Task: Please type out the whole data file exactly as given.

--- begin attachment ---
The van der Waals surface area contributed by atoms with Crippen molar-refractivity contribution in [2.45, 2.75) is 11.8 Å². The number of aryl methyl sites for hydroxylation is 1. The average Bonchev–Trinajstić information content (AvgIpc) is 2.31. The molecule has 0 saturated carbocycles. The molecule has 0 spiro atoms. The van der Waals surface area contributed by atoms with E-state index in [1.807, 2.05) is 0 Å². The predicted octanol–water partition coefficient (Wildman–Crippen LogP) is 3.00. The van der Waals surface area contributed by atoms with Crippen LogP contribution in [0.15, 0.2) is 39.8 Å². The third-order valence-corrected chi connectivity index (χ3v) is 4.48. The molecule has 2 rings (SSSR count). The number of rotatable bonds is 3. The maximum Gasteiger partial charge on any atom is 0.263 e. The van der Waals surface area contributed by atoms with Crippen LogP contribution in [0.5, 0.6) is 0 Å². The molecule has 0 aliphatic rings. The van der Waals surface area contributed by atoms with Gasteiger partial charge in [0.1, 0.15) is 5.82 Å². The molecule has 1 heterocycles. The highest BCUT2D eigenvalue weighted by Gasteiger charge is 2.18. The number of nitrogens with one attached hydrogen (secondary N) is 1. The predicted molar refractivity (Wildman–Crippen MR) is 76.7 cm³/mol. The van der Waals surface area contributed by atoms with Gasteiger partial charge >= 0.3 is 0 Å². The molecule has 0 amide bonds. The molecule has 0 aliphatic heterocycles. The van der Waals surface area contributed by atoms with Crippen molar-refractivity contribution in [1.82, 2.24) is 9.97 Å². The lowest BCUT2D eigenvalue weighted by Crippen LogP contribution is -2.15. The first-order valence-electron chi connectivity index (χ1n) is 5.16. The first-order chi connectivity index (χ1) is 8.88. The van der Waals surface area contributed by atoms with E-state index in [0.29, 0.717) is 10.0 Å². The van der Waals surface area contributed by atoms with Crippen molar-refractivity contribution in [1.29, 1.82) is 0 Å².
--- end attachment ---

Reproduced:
The van der Waals surface area contributed by atoms with Crippen molar-refractivity contribution in [2.45, 2.75) is 11.8 Å². The number of aryl methyl sites for hydroxylation is 1. The average Bonchev–Trinajstić information content (AvgIpc) is 2.31. The molecule has 0 saturated carbocycles. The molecule has 0 spiro atoms. The van der Waals surface area contributed by atoms with E-state index in [1.807, 2.05) is 0 Å². The predicted octanol–water partition coefficient (Wildman–Crippen LogP) is 3.00. The van der Waals surface area contributed by atoms with Crippen LogP contribution in [0.15, 0.2) is 39.8 Å². The third-order valence-corrected chi connectivity index (χ3v) is 4.48. The molecule has 2 rings (SSSR count). The number of rotatable bonds is 3. The maximum Gasteiger partial charge on any atom is 0.263 e. The van der Waals surface area contributed by atoms with Crippen LogP contribution in [0.5, 0.6) is 0 Å². The molecule has 0 aliphatic rings. The van der Waals surface area contributed by atoms with Gasteiger partial charge in [0.1, 0.15) is 5.82 Å². The molecule has 1 heterocycles. The highest BCUT2D eigenvalue weighted by Gasteiger charge is 2.18. The number of nitrogens with one attached hydrogen (secondary N) is 1. The predicted molar refractivity (Wildman–Crippen MR) is 76.7 cm³/mol. The van der Waals surface area contributed by atoms with Gasteiger partial charge >= 0.3 is 0 Å². The molecule has 0 amide bonds. The molecule has 0 aliphatic heterocycles. The van der Waals surface area contributed by atoms with Crippen molar-refractivity contribution in [1.82, 2.24) is 9.97 Å². The lowest BCUT2D eigenvalue weighted by Crippen LogP contribution is -2.15. The first-order valence-electron chi connectivity index (χ1n) is 5.16. The first-order chi connectivity index (χ1) is 8.88. The van der Waals surface area contributed by atoms with E-state index in [0.29, 0.717) is 10.0 Å². The van der Waals surface area contributed by atoms with Crippen molar-refractivity contribution in [1.29, 1.82) is 0 Å².